Día de la Independencia, Mexico’s Day of Independence, normally finds us in Mascota watching the parade of beautifully costumed señoritas, the dashing caballeros on horseback, and the cute children dressed as revolutionaries from the 19th century. But it was not to be this year, as the governor of Jalisco had called off all festivities and gatherings because of covid. It rained much of the day anyway, so it was a good day to stay home and celebrate with queso fundido, melted cheese similar to fondue, but better. Better because of the additions of chorizo, rajas of poblano chile, and salsa roja.
This dish is commonly served as an appetizer at restaurants, but we made lunch of it. It was close to our quota of cheese for the month, but what a way to have a month’s worth of cheese! Actually, it proved too much to polish off for lunch, so leftovers became the filling for the next morning’s omelet, which Russ enjoyed as much as the fundido.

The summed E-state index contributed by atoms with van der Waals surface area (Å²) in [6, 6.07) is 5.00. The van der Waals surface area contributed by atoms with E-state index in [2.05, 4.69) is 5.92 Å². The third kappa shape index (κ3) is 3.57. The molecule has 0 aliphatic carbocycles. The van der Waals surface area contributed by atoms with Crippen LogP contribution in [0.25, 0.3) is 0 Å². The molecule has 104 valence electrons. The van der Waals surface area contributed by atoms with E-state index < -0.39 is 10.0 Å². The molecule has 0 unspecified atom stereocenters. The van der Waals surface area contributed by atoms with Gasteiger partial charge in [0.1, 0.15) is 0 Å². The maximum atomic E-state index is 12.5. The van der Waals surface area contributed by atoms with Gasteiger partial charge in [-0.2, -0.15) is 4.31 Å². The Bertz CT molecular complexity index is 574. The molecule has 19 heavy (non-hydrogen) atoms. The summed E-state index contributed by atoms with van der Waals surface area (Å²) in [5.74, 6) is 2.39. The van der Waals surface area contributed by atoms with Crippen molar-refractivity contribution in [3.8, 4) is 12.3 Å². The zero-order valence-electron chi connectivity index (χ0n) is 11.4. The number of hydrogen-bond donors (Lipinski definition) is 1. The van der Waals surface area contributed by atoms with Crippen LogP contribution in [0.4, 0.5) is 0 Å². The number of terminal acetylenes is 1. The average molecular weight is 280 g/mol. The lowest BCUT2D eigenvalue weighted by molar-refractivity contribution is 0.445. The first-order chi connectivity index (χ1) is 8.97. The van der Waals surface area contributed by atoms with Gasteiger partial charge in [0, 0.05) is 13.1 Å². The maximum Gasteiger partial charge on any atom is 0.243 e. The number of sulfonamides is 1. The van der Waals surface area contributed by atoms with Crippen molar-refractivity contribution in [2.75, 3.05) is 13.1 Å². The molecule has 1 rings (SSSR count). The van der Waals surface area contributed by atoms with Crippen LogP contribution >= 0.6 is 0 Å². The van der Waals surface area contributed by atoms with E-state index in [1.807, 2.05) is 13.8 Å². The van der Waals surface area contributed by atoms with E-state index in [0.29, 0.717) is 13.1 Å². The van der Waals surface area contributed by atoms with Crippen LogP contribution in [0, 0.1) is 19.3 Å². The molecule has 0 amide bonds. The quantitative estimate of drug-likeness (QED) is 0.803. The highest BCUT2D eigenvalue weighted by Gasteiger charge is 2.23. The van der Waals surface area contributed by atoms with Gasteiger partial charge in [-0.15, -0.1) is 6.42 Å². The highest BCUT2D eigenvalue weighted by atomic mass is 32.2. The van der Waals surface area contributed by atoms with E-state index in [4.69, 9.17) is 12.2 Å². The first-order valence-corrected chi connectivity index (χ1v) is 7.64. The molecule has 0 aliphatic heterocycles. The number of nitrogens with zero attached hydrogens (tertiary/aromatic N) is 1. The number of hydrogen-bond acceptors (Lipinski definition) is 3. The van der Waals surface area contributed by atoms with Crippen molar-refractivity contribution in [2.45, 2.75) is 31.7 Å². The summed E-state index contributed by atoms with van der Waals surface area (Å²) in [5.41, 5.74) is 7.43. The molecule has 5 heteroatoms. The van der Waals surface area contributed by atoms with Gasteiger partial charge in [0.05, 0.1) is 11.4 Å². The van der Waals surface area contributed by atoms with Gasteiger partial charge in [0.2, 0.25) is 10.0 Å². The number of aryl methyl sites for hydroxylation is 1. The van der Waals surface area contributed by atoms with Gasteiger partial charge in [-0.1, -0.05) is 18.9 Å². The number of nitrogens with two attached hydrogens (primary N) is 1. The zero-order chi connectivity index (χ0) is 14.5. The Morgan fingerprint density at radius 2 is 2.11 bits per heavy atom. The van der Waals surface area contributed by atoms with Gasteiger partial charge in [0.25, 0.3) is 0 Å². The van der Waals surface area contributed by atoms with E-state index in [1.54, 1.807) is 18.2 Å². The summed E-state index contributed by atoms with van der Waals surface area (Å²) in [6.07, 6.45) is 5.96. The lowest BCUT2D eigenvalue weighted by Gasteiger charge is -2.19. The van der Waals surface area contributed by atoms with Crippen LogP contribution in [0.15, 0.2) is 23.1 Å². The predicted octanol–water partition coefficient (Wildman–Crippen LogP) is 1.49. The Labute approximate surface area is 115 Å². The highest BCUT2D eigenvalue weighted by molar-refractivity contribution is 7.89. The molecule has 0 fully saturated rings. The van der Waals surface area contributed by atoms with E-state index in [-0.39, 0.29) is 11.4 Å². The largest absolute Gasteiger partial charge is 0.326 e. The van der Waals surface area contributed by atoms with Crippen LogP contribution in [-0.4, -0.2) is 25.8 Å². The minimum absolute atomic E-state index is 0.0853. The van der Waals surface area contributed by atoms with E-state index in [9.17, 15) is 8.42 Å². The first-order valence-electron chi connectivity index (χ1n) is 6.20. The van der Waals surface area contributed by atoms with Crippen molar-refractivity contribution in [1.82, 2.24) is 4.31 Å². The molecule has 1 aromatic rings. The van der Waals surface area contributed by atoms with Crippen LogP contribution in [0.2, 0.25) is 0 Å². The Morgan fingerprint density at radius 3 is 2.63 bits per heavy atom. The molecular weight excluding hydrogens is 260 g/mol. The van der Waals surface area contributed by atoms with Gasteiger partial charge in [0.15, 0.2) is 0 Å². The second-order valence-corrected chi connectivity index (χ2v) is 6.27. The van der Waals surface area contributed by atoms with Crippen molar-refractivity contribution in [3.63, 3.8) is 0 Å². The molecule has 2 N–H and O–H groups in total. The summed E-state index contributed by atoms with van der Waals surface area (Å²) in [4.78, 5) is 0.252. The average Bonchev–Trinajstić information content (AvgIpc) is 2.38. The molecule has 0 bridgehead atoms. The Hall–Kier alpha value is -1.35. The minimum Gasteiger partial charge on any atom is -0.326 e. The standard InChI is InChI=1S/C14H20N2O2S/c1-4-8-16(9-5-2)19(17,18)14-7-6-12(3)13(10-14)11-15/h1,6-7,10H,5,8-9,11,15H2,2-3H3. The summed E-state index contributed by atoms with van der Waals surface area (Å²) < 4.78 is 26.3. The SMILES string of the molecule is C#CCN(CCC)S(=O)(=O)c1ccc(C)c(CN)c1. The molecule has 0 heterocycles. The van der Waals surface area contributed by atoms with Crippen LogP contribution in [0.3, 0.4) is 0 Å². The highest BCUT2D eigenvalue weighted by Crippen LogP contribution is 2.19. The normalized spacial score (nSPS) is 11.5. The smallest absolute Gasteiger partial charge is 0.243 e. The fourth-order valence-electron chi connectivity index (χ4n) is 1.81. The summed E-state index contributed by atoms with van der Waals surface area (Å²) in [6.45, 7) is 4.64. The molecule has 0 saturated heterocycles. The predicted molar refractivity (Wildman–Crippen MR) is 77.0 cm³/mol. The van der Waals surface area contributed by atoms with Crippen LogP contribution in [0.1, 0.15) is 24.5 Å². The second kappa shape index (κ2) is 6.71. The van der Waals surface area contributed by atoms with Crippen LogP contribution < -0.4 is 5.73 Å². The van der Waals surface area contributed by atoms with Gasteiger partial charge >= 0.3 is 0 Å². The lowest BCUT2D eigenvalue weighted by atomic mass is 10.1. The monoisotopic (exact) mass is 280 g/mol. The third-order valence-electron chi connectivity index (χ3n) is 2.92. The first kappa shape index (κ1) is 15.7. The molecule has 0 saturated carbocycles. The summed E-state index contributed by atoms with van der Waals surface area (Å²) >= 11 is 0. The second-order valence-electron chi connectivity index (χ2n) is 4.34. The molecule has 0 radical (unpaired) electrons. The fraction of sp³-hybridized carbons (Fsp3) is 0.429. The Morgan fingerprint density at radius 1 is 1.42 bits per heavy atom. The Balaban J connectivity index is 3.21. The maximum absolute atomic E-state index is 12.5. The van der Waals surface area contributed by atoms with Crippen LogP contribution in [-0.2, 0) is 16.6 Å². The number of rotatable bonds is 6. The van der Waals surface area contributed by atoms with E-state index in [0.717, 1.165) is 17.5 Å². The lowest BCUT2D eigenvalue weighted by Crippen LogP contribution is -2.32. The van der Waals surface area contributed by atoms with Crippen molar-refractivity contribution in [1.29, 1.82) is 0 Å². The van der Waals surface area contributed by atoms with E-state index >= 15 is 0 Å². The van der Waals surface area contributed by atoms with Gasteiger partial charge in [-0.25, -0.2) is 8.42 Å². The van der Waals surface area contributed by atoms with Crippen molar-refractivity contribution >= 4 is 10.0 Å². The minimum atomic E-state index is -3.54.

Queso Fundido serves 4 as an appetizer
- 1 poblano chile
- 2 teaspoons olive oil
- 1/4 small onion, sliced
- large pinch of salt
- 3 oz (85 g) chorizo
- 8 oz. (227 g) cheese, grated
- 4-6 corn tortillas, warmed
- salsa roja
- 1 avocado, sliced
- Toast and peel poblano chile. Cut into strips (rajas). Set aside.
- Preheat oven to 450 °F (232 °C) with rack at top of oven.
- Sauté onion until just starting to brown. Add poblano strips, cook 2 minutes more. Remove from skillet and set aside.
- In same skillet crumble and cook chorizo.
- Place cheese in lightly oiled, oven-proof dish or skillet. Bake until cheese is completely melted, about 8 minutes.
- Remove from oven and spoon poblano/onion mixture and chorizo over top.
- Return to oven and bake about 8-10 minutes, until cheese is starting to brown at edges and has browned spots on surface.
- Serve bubbling hot with warm tortillas, avocado slices and salsa.
~ To make a vegetarian version, substitute sautéed mushrooms for the chorizo.
~ Use a cheese that melts easily. I used 4 ounces of sharp, white cheddar and 4 ounces of manchego. Other cheese suggestions are Monterey Jack, muenster, Oaxaca string cheese or mozzarella.
~ Queso fundido is common in northern Mexico, where it is served with flour tortillas.
~ In different regions of Mexico, chile guajillo and chile ancho are called chile teñir. I know. I’m confused, also.
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